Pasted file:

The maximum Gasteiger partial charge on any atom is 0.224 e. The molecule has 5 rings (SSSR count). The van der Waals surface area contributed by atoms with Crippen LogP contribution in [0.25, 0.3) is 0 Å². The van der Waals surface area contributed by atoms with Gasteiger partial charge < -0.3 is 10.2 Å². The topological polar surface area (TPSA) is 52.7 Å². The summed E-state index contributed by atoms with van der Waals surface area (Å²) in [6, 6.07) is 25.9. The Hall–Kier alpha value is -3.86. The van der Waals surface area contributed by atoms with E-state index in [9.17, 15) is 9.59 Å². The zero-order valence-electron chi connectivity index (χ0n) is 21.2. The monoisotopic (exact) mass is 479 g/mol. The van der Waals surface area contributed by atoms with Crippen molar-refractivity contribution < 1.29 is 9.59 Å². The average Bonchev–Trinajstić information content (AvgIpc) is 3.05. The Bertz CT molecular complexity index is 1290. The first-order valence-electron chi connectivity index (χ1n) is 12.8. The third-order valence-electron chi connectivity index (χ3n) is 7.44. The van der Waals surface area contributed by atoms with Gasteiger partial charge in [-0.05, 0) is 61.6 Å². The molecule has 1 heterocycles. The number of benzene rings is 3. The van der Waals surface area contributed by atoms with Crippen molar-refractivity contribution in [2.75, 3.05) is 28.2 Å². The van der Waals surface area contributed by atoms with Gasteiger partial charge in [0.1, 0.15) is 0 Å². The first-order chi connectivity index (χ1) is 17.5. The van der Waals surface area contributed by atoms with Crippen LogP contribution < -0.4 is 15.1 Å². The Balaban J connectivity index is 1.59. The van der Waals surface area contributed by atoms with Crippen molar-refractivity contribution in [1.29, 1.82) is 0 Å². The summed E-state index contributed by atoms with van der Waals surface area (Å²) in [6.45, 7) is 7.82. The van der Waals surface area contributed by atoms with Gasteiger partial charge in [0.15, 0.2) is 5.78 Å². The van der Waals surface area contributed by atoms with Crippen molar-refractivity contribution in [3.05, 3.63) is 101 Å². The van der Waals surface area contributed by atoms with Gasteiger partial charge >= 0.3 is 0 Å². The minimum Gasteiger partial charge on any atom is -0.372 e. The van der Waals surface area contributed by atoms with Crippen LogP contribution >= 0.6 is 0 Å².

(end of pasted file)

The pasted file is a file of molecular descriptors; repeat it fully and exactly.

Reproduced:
The maximum Gasteiger partial charge on any atom is 0.224 e. The molecule has 5 rings (SSSR count). The van der Waals surface area contributed by atoms with Crippen LogP contribution in [0.25, 0.3) is 0 Å². The van der Waals surface area contributed by atoms with Gasteiger partial charge < -0.3 is 10.2 Å². The topological polar surface area (TPSA) is 52.7 Å². The summed E-state index contributed by atoms with van der Waals surface area (Å²) in [6, 6.07) is 25.9. The Hall–Kier alpha value is -3.86. The van der Waals surface area contributed by atoms with E-state index in [9.17, 15) is 9.59 Å². The zero-order valence-electron chi connectivity index (χ0n) is 21.2. The monoisotopic (exact) mass is 479 g/mol. The van der Waals surface area contributed by atoms with Crippen molar-refractivity contribution < 1.29 is 9.59 Å². The average Bonchev–Trinajstić information content (AvgIpc) is 3.05. The Bertz CT molecular complexity index is 1290. The first-order valence-electron chi connectivity index (χ1n) is 12.8. The third-order valence-electron chi connectivity index (χ3n) is 7.44. The van der Waals surface area contributed by atoms with Gasteiger partial charge in [-0.05, 0) is 61.6 Å². The molecule has 1 heterocycles. The number of benzene rings is 3. The van der Waals surface area contributed by atoms with Crippen molar-refractivity contribution in [2.75, 3.05) is 28.2 Å². The van der Waals surface area contributed by atoms with Gasteiger partial charge in [0.1, 0.15) is 0 Å². The first-order chi connectivity index (χ1) is 17.5. The van der Waals surface area contributed by atoms with Crippen LogP contribution < -0.4 is 15.1 Å². The Balaban J connectivity index is 1.59. The van der Waals surface area contributed by atoms with Crippen molar-refractivity contribution in [1.29, 1.82) is 0 Å². The summed E-state index contributed by atoms with van der Waals surface area (Å²) in [6.45, 7) is 7.82. The van der Waals surface area contributed by atoms with Gasteiger partial charge in [0.15, 0.2) is 5.78 Å². The van der Waals surface area contributed by atoms with Crippen molar-refractivity contribution in [3.05, 3.63) is 101 Å². The van der Waals surface area contributed by atoms with Gasteiger partial charge >= 0.3 is 0 Å². The minimum Gasteiger partial charge on any atom is -0.372 e. The van der Waals surface area contributed by atoms with Crippen LogP contribution >= 0.6 is 0 Å².